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Stats collection

From time to time I see people asking how they can check how far their system has got in it’s call to collect stats. The question is often a little ambiguous – they know which call to dbms_stats they’ve used, so they know whether they’re trying to monitor stats collection against a single table (taking advantage of v$session_longops springs to mind) or against an entire schema.

Here’s one simple-minded approach that I whipped up a few years ago – it’s possible you could do better with the latest versions of dbms_stats. Its purpose is simply to give you some way of checking what work dbms_stats needs to do (in this example, for a schema), so that you can check how much has been done and how much remains. The basic method can be modified in various ways to match you tastes.

We start with the simple observation that many calls to dbms_stats have an “options” parameter that allows you to specify things like ‘LIST STALE’, rather than ‘GATHER STALE’. The “list” options populate an object table type with details of the data segments whose statistics would be gathered by the corresponding “gather” option. So we could start with a simple piece of code to do the following:

declare
	m_object_list	dbms_stats.objecttab;
begin

	dbms_stats.gather_schema_stats(
		ownname		=> 'test_user',
		options		=> 'LIST AUTO',
--		options		=> 'LIST STALE',
--		options		=> 'LIST EMPTY',
		objlist		=> m_object_list
	);

	for i in 1..m_object_list.count loop
		dbms_output.put_line(
			rpad(m_object_list(i).ownname,30)     ||
			rpad(m_object_list(i).objtype, 6)     ||
			rpad(m_object_list(i).objname,30)     ||
			rpad(m_object_list(i).partname,30)    ||
			rpad(m_object_list(i).subpartname,30) ||
			lpad(m_object_list(i).confidence,4)
		);
	end loop;
end;
/

Call this before you make your call to gather stats (and in general it might be better to use the utl_file package to write to a file rather than using dbms_output and capturing screen output) then, as time passes, you can check the “last_analyzed” column on the relevant view to see which objects are still waiting for their stats to be collected. Of course, this approach is a little clunky, and requires a certain amount of tedious manual labour to get the check done, but once we have the basic principle the rest is easy. Let’s start by using the code in a pipelined function.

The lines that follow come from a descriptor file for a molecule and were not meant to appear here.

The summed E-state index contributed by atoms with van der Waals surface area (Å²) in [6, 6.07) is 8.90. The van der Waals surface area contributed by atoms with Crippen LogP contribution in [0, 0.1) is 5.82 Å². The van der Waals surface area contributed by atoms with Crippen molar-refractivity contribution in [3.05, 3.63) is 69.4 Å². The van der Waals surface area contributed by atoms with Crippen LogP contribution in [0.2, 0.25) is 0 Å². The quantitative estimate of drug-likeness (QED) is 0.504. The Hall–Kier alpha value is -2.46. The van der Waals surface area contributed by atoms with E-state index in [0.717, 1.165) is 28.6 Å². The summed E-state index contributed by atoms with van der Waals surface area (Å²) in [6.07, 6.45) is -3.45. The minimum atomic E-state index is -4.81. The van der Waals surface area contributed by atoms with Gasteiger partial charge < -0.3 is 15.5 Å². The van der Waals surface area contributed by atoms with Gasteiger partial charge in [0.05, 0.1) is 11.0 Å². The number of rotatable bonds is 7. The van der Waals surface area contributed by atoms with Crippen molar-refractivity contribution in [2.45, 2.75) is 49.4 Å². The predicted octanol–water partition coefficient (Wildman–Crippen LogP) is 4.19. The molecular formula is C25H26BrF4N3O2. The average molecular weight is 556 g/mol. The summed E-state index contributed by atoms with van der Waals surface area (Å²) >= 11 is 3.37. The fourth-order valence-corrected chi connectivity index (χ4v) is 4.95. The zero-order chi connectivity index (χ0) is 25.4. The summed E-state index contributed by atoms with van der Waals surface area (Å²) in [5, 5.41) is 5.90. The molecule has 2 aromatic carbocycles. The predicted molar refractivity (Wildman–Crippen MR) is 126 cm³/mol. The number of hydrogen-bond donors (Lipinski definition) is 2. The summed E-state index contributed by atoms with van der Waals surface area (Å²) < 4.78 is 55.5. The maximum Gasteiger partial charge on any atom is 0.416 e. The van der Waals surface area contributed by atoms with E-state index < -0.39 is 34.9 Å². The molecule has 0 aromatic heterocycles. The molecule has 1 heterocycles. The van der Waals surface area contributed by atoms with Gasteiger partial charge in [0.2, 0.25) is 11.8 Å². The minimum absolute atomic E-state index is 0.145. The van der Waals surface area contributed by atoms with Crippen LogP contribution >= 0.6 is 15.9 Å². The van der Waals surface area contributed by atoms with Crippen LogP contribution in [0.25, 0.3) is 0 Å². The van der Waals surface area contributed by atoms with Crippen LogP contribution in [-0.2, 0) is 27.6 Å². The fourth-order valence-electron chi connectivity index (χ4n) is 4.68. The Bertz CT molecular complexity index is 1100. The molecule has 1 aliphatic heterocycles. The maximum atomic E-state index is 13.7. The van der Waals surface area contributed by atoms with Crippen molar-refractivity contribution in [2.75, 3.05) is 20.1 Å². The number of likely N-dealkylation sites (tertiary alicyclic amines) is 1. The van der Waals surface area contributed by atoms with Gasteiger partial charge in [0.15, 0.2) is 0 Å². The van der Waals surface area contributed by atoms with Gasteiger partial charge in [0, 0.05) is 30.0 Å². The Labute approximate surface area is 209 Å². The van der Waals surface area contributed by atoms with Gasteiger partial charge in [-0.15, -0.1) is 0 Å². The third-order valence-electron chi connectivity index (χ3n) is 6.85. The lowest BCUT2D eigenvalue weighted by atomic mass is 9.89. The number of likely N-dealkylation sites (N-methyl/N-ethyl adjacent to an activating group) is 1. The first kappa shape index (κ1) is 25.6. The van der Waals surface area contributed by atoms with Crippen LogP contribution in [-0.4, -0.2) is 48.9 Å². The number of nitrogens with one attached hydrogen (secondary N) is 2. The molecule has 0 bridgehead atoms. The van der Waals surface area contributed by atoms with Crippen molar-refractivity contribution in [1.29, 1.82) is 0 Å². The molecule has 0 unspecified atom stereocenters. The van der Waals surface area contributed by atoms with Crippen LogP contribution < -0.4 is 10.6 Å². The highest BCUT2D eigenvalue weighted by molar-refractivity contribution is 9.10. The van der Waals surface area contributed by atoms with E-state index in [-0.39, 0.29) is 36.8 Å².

create or replace function list_stale (
	i_option	in	varchar2,
	i_user		in	varchar2 default user
)
return dbms_stats.objecttab pipelined
as
	pragma autonomous_transaction;
	m_object_list	dbms_stats.objecttab;
begin

	if i_option not in (
		'LIST AUTO', 'LIST STALE','LIST EMPTY'
	) then
		null;
	else
		dbms_stats.gather_schema_stats(
			ownname		=> i_user,
			options		=> i_option,
			objlist		=> m_object_list
		);

		for i in 1..m_object_list.count loop
			pipe row (m_object_list(i));
		end loop;

		end if;

	return;
end;
/

You’ll notice that I’ve declared the function to run as an autonomous transaction – the call to dbms_stats does various things (such as updating the mon_mods$ and col_usage$ tables) that you’re not supposed to do in a pipelined function, but you can hide these by using the automonous_transaction pragma. (Strangely the error message you get in the absences of the pragma is: “ORA-04092: cannot COMMIT in a trigger”.)

With this definition I can call the function with code like:

select  *
from    table(list_stale('LIST AUTO'))

OWNNAME      OBJTYP OBJNAME         PARTNAME         SUBPARTNAME            CONFIDENCE
------------ ------ --------------- ---------------- ---------------------- ----------
TEST_USER    TABLE  PT_RANGE                                                       100
TEST_USER    TABLE  PT_RANGE        P600                                           100
TEST_USER    TABLE  PT_RL                                                          100
TEST_USER    TABLE  PT_RL           P_2002_MAR                                     100
TEST_USER    TABLE  PT_RL           P_2002_MAR       P_2002_MAR_THE_REST           100
TEST_USER    TABLE  PT_RL           P_2002_MAR       P_2002_MAR_MN                 100
TEST_USER    TABLE  PT_RL           P_2002_MAR       P_2002_MAR_EAST_COAST         100
TEST_USER    TABLE  PT_RL           P_2002_MAR       P_2002_MAR_CA                 100
TEST_USER    TABLE  T1                                                             100
TEST_USER    INDEX  PT_PK                                                          100
TEST_USER    INDEX  PT_PK           P600                                           100
TEST_USER    INDEX  T1_PK                                                          100
        ... etc ...

This will give me a list of all objects in my schema that need stats collected – either because they have no stats, or their stats are stale.